Here in the UAE national identity is all the rage. A debate has been sanctioned from the top, a conference in April saw some strident, almost nationalist, posturing on the part of some, and a series of cultural and educational initiatives are underway to deepen national fealty. At present this national project is being conducted as an assertion of essentially conservative attributes - promoting Arabic, teaching Emirati history more aggressively in schools, pushing bedu symbolism – whilst railing against those outsiders who apparently threaten national cohesiveness. Relative liberals want to extend nationality, or at least a halfway house of long term residency, to those outside of the Sunni, Arab, tribal construct that especially prevails in Abu Dhabi, but who have nowhere other than the UAE, or at least a specific emirate, to call home. Nationalists, as some are being called locally, led by the de facto leader of HH’s loyal “opposition” here in Dubai, police chief Lt Gen Dhahi Khalfan al-Tamim, are warning that the transition to the sons of the current crop of UAE crown princes could be challenged by someone with a Hindu name. Exaggerated? Yes. Impossible? Probably. An authentic voice of Emirati existential angst? Undoubtedly.
The trouble with nationalism of course is that it posits a subjective and usually non-inclusive notion of the nation to the detriment of many long time residents of a given country. While Emirati nationalism lacks European-style national chauvinism – no one honestly thinks that the UAE is the greatest nation in the Middle East much less the world – it shares many of the same myths, the “imagined community”, the subjective notion of belonging that often excludes many of those who are in fact inextricably part of that same nation. Educated Emiratis will tell you that national cracks are being covered by this focus on the “other”. They will stress the difficulty of belonging when you are an Emirati ajami (a so-called non-Arabic speaking “Persian”), especially if you are a Shia; or if you are a Baluch. They will tell you that the rebirth of localism, of individual emirate identification, threatens to rent asunder the federal project that was awkwardly settled in the constitutional compromises of 30 years ago. No one doubts that the UAE will necessarily have to recycle at least some of the national mythology that all countries feel the need to trumpet, but there is a dilemma in the obviously different versions of the national project that is playing out in Dubai contrasted with Sharjah, for example. Superficially they are all one Emirati family, but there are strong criticisms being aired between and within emirates of some of the visions at work on the ground. And for unity to therefore be forged at the altar of national exclusivity, even in an emirate like Dubai whose history is so bound up in economic and cultural inclusion, at least at the merchant level, seems sad and, more importantly, short sighted. It is perhaps an understandable national project for a national minority, but how can nations existing in a sea of international communication and mobility talk only of a demographic challenge?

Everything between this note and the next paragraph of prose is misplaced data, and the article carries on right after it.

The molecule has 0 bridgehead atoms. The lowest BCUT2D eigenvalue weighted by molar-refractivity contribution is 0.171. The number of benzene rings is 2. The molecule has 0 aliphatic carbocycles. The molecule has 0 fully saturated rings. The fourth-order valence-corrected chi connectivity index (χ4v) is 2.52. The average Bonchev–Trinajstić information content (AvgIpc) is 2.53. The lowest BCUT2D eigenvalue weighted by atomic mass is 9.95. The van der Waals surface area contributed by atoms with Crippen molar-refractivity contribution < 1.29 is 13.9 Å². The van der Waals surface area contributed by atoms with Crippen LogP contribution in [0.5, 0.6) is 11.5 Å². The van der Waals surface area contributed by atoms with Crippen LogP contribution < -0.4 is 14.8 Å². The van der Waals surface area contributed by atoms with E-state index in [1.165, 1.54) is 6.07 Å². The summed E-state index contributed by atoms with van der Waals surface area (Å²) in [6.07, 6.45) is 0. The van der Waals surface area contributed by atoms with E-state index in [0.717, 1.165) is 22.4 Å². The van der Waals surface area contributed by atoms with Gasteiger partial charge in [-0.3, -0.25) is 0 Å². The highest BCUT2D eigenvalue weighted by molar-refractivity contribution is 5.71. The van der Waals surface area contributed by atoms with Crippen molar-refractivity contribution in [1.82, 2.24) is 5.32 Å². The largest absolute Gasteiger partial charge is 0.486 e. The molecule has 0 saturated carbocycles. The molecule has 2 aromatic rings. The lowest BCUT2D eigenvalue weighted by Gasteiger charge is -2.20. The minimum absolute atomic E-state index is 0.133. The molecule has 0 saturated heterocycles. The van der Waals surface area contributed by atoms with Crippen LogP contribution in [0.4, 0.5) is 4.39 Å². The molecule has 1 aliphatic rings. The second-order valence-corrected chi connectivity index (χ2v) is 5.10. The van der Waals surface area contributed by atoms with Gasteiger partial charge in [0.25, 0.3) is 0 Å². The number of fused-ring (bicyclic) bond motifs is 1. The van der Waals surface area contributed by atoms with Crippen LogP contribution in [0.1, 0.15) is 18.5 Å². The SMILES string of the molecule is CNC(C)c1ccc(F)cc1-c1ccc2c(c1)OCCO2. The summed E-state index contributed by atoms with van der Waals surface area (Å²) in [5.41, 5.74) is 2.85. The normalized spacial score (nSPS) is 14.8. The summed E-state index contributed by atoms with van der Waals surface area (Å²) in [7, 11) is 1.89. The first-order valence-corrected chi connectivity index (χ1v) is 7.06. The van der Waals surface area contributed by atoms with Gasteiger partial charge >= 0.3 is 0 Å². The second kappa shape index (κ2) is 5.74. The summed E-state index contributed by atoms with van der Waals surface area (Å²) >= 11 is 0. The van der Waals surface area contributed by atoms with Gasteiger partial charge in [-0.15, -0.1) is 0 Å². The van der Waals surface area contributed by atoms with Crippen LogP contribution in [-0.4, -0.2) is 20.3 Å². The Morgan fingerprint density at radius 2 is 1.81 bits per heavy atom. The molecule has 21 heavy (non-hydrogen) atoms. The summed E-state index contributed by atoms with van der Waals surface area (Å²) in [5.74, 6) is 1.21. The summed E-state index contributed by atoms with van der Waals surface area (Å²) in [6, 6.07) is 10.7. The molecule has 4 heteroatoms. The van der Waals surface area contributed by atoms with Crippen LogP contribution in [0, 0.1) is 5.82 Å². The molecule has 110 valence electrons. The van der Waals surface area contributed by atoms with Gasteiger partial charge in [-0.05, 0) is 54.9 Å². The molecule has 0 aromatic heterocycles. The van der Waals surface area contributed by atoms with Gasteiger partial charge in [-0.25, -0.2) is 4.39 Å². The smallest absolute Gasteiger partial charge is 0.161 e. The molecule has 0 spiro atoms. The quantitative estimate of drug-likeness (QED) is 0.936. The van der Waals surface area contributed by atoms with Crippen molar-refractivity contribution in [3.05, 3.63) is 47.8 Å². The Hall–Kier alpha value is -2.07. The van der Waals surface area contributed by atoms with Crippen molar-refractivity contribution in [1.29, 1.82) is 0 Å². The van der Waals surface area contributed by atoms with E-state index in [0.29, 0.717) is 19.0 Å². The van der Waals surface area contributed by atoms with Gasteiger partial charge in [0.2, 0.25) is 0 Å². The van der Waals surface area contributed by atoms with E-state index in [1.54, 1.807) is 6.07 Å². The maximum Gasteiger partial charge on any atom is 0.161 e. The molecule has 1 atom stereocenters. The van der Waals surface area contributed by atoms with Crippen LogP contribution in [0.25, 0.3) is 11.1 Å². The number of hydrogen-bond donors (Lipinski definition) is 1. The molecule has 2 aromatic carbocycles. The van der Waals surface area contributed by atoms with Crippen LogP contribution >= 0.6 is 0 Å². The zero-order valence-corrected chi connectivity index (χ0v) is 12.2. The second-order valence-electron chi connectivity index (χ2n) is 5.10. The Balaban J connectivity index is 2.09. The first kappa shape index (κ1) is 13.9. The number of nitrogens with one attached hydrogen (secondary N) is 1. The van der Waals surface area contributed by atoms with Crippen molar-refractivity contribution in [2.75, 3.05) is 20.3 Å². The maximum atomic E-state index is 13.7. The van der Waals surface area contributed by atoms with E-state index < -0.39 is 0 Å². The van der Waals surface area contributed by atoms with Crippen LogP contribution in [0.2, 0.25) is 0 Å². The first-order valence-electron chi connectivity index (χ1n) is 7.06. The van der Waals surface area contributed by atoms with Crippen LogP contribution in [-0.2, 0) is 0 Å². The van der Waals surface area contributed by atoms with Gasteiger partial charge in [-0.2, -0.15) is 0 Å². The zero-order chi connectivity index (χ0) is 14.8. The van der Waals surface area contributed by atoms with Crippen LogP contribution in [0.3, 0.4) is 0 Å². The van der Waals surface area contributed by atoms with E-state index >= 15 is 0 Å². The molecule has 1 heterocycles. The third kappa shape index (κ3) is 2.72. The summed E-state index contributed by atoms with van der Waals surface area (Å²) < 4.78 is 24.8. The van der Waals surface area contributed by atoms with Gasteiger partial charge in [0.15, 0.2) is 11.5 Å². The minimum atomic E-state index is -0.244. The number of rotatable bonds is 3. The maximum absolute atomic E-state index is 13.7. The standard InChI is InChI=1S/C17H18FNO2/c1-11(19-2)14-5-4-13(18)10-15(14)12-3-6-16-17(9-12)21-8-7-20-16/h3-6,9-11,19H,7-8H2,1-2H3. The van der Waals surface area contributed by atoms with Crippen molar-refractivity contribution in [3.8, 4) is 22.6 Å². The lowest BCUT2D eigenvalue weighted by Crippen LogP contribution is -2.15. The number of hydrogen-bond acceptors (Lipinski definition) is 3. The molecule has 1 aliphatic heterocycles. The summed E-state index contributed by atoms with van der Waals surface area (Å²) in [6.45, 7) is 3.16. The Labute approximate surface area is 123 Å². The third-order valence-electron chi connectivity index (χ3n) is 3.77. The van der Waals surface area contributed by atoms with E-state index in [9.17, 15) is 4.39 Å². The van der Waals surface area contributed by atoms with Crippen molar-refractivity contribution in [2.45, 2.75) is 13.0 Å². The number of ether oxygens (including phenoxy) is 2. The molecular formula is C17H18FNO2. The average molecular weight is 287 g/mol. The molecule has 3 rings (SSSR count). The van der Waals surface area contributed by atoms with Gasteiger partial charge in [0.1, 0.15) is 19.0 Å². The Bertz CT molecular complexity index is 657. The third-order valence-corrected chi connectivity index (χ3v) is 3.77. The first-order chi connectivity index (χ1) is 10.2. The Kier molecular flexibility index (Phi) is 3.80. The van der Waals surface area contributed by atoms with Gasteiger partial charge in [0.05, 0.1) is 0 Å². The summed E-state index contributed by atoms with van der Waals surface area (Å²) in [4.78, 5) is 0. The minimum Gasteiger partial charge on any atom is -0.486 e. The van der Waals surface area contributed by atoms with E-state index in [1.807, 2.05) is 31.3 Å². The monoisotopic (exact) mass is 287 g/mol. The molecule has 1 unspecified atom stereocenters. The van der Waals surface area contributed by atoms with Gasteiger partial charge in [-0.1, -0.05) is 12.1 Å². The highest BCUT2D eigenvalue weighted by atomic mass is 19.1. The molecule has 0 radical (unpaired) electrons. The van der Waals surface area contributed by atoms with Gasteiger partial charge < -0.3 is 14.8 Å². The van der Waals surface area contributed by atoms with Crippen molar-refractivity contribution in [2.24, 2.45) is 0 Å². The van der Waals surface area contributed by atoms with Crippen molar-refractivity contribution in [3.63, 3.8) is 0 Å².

Dhahi Khalfan argued that the UAE has to slash back population inflows to tackle the imbalance – a measure that would destroy the economic diversification that Dubai in particular has championed and other emirates and neighbouring countries are emulating. He also argued that a different federalist project – to create a Gulf Arab nation with common citizenship would tackle the demographic disaster sapping at the UAE’s national spirit. Here perhaps he had a point. Sixteen million Saudi subjects (whoever heard of monarchial citizenship?) would be one hell of a useful asset, at least in the numbers game (the GCC’s total population is about 37m). This should make the UAE and Qatar in particular hard-line federalists in the way 1980s UK Conservatives used to think of the French and the Germans. Trouble is very few Gulf Arab subjects think the GCC’s “federalist” projects mean much. The common currency was postponed in May, though few noticed, as 2010 became the target date for a powerless monetary committee instead of the launch data for the GCC “dinar”. National sovereignty is a construct still very much in vogue among jealously competitive ruling houses, not least after the events of 1990-91. It may be a “myth”, especially when arguably the common currency is and will remain the greenback, but it is one many buy into. In the UAE, however, establishing consensus on the attributes of the national myth is a very awkward exercise. Easier therefore to fear the foreigner.